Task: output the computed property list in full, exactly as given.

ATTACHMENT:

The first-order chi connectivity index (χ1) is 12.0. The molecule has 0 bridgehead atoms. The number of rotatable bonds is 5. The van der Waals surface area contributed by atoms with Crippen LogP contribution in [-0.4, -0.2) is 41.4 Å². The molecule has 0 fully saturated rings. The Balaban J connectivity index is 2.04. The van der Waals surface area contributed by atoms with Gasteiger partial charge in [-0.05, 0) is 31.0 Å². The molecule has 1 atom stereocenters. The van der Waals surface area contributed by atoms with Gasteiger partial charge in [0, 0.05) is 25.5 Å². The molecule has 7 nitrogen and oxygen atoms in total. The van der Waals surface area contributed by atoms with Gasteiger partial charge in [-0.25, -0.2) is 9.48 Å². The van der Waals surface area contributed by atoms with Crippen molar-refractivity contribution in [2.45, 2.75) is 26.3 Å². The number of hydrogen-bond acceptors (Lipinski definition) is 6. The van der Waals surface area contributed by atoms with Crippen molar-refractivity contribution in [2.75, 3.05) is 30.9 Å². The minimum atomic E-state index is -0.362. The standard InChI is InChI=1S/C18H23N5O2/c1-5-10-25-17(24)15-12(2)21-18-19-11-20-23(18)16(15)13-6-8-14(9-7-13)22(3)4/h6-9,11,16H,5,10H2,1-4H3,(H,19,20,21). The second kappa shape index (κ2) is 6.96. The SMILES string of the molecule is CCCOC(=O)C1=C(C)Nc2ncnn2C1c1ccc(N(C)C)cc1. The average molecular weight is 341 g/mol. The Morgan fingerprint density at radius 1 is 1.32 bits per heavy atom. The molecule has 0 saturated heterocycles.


The first-order chi connectivity index (χ1) is 12.0. The molecule has 0 bridgehead atoms. The number of rotatable bonds is 5. The van der Waals surface area contributed by atoms with Crippen LogP contribution in [-0.4, -0.2) is 41.4 Å². The molecule has 0 fully saturated rings. The Balaban J connectivity index is 2.04. The van der Waals surface area contributed by atoms with Gasteiger partial charge in [-0.05, 0) is 31.0 Å². The molecule has 1 atom stereocenters. The van der Waals surface area contributed by atoms with Gasteiger partial charge in [0, 0.05) is 25.5 Å². The molecule has 7 nitrogen and oxygen atoms in total. The van der Waals surface area contributed by atoms with Gasteiger partial charge in [-0.25, -0.2) is 9.48 Å². The van der Waals surface area contributed by atoms with Crippen molar-refractivity contribution in [2.45, 2.75) is 26.3 Å². The number of hydrogen-bond acceptors (Lipinski definition) is 6. The van der Waals surface area contributed by atoms with Crippen molar-refractivity contribution in [2.75, 3.05) is 30.9 Å². The minimum atomic E-state index is -0.362. The standard InChI is InChI=1S/C18H23N5O2/c1-5-10-25-17(24)15-12(2)21-18-19-11-20-23(18)16(15)13-6-8-14(9-7-13)22(3)4/h6-9,11,16H,5,10H2,1-4H3,(H,19,20,21). The second kappa shape index (κ2) is 6.96. The SMILES string of the molecule is CCCOC(=O)C1=C(C)Nc2ncnn2C1c1ccc(N(C)C)cc1. The average molecular weight is 341 g/mol. The Morgan fingerprint density at radius 1 is 1.32 bits per heavy atom. The molecule has 0 saturated heterocycles.